The colonization of the Moon is the proposed establishment of permanent human communities on the Moon. Advocates of space exploration have seen settlement of the Moon as a logical step in the expansion of humanity beyond the Earth. Recent indication that water might be present in noteworthy quantities at the Lunar poles has increased interest in the Moon. Polar colonies could also avoid the problem of long Lunar nights (about 354 hours, a little more than two weeks) and take advantage of the sun continuously.
Permanent human habitation on a planetary body other than the Earth is one of science fiction's most prevalent themes. As technology has advanced, and concerns about the future of humanity on Earth have increased, the argument that space colonization is an achievable and worthwhile goal has gained momentum. Because of its proximity to Earth, the Moon has been seen as a prime candidate for the location of humanity's first permanently occupied extraterrestrial base.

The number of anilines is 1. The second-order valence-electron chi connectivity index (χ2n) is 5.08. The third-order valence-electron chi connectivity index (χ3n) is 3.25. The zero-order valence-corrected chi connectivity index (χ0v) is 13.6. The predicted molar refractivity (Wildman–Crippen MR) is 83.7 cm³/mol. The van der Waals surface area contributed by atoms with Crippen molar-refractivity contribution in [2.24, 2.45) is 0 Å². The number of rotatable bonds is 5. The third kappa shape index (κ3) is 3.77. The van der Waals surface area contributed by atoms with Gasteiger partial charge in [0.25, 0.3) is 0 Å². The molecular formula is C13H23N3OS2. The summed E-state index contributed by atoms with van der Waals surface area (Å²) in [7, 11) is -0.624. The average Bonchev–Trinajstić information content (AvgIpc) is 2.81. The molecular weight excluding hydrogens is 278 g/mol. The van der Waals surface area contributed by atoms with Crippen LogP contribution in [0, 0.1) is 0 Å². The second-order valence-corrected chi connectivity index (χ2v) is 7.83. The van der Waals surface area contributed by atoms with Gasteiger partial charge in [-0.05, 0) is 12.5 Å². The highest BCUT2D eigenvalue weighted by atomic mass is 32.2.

A lunar outpost was an element of the George W. Bush era Vision for Space Exploration, which has been replaced with President Barack Obama's space policy. The outpost would have been an inhabited facility on the surface of the Moon. At the time it was proposed, NASA was to construct the outpost over the five years between 2019 and 2024. The United States Congress directed that the U.S. portion, "shall be designated the Neil A. Armstrong Lunar Outpost".
On December 4, 2006, NASA announced the conclusion of its Global Exploration Strategy and Lunar Architecture Study. The Lunar Architecture Study's purpose was to "define a series of lunar missions constituting NASA's Lunar campaign to fulfill the Lunar Exploration elements" of the Vision for Space Exploration. What resulted was a basic plan for a lunar outpost near one of the poles of the Moon, which would permanently house astronauts in six-month shifts. These studies were made before the discovery of water ice (5.6 ± 2.9% by mass) in a polar crater, which may substantially affect plans.